Africa Faces Grim Future As
AIDS Shadow Spreads

By Andrew Quinn

MARAISBURG, South Africa (Reuters) - Its space-age domes gleaming under the hot sun, Sparrow Rainbow village might seem an optimistic vision of Africa's 21st century future.
Laughing children play on grassy lawns, adults gather to chat in the village square and bright laundry hangs in the breeze. But everyone at Sparrow village has AIDS. And most will die from it.
South Africa's first "AIDS village", an ultra-modern community set up on the outskirts of Johannesburg, is one face of an epidemic raging across the continent.
But its architecture can do little to mask the death and economic devastation that AIDS is wreaking on some of the world's poorest countries -- a disaster compounded by drought, hunger and poverty.
Death visits Sparrow village about four times a week. Many adults residents are often too sick to get out of bed. Most of its children are orphans.
"Sometimes its like a cloud hangs over us, but we try to keep going," said Lynette Nel, co-director of the village which was set up earlier this year by an interdenominational Christian charity organisation.
As Africa prepares to mark World AIDS Day on Sunday, the numbers tell a harrowing tale of a continent's woe.
Of the estimated 42 million people worldwide infected with HIV, almost 30 million live in sub-Saharan Africa, most far from the reach of medical treatments which might prolong their lives.
In southern Africa, the area hardest hit by the disease, Botswana, Lesotho, Swaziland and Zimbabwe now have adult infection rates higher than 30 percent, according to figures released this week by the United Nations.
South Africa alone has close to 5 million people infected with the disease. State-funded medical researchers estimate that up to seven million people will die of AIDS-related causes by 2010 if the government does not act.
Across the region, countries are struggling with a pandemic costing billions of dollars as farmers, teachers, miners and shopkeepers fall sick and die.
"There has never been such a devastating assault on a continent," said Stephen Lewis, the U.N.'s special envoy for HIV/AIDS in Africa. "There are no precedents for what is happening in Africa today."
Families are being left destitute, companies scrambling to replace workers and agricultural output is dropping -- exacerbating food shortages that have already put more than 14 million people on the brink of starvation.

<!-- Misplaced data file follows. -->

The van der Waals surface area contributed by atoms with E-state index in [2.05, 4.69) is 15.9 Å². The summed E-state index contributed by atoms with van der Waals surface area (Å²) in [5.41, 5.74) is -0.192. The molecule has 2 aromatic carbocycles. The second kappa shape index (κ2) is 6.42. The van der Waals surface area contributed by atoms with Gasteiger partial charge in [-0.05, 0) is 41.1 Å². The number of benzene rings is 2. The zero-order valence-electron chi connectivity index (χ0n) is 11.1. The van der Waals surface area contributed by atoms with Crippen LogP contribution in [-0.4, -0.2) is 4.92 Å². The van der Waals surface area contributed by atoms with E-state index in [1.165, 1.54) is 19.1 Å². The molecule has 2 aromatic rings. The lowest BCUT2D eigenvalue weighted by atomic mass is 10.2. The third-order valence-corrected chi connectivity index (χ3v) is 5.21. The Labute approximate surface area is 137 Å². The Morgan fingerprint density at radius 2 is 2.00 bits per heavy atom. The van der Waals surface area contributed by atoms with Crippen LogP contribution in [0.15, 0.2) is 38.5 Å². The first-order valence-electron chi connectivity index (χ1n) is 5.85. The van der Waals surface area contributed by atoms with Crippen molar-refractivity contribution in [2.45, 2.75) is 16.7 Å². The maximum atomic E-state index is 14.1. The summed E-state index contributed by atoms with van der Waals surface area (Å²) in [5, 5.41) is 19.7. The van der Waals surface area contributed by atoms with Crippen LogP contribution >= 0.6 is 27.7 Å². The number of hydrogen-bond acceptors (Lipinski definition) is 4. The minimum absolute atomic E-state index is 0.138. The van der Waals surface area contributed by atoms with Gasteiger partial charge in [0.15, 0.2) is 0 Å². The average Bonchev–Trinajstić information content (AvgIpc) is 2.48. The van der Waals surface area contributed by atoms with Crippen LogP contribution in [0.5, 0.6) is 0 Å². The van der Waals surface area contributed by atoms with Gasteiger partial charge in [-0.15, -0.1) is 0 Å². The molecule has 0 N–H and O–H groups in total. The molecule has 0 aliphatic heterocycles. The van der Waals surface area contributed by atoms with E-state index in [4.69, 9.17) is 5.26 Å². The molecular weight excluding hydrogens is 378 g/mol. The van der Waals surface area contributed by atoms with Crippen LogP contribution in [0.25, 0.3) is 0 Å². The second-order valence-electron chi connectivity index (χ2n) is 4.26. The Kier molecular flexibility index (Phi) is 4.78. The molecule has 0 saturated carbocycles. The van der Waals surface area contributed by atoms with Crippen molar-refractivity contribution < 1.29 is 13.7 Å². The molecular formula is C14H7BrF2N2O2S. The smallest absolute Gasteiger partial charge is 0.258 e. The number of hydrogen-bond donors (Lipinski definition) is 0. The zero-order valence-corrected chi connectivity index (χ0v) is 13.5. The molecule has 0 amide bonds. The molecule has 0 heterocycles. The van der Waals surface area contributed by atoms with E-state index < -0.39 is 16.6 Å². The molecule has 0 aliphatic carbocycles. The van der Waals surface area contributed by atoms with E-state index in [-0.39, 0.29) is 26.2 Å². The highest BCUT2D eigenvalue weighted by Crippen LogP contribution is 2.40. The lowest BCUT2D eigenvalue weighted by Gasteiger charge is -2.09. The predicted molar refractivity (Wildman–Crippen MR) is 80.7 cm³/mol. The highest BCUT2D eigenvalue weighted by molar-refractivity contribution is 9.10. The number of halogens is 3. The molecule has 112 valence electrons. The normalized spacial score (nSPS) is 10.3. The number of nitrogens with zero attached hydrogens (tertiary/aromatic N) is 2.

U.N. officials the AIDS epidemic is a major cause of Africa's current food crisis. It is a sign, they say, of how basic building blocks of society can crumble in the face of the disease.
Sparrow village is one response to a health emergency threatening to overwhelm the region's fragile medical infrastructure. Here, thanks to donations, a handful of AIDS patients can live out their days free from the stigmatisation and prejudice often attached to the disease.
Most other AIDS victims are not so lucky. In some areas, hospitals are running out of beds as widespread HIV infection finally tips into full-blown AIDS. Meanwhile, many mortuaries are full and funeral parlours are doing a roaring business.
At the Soweto Hospice outside Johannesburg, nurses try to organise home care for hundreds of AIDS sufferers. Dozens more sick people arrive each day looking for help.
But the hospice, the only organization of its kind in a sprawling township community of some 3 million people, has only nine beds. They are always full -- but occupants change daily.
"We get deaths every day," said Zodwa Sithole, a project coordinator at the hospice.
South Africa, widely criticised after President Thabo Mbeki questioned the link between HIV and AIDS, continues to resist approving the widespread use of anti-retroviral drugs, the only medication known to slow the progress of the disease.
But while officials say the drugs have been too expensive, and perhaps too toxic, for widespread use, there are signs of a more activist approach toward fighting the AIDS crisis.
"South Africa is prepared to do anything that is necessary," Deputy President Jacob Zuma told Reuters television in a recent interview. "It is an enormous battle, but we will get a handle on it."
Officials and AIDS workers point to other signs of hope, from Uganda's successful drive to reduce new HIV infections to rising condom use in a number of countries. But with southern Africa's food crisis only just beginning and AIDS donations from developed nations lagging far below United Nations targets, most agree that Africa's AIDS apocalypse has only just begun.
"A lot of this is unimaginable. But we are going to have to start imagining it. It is happening," Lewis said.
At Sparrow village, residents count their few blessings. The community, which now houses some 85 people, is being rapidly expanded with dozens of new "dome homes" going up to cope with a tidal wave of new terminal AIDS cases.
For Mbali Sibiya, a 30-year-old mother who came to the village with her 3-year-old daughter Nquobile, the village provides a last refuge of hope and friendship even as the AIDS virus surges through her blood.
"In the end, we're all six feet under, you and me," Sibiya said. "But we are fighting this fight to the end."
Copyright © 2002 Reuters Limited. All rights reserved. Republication or redissemination of the contents of this screen are expressly prohibited without the written consent of Reuters Limited


This Site Served by TheHostPros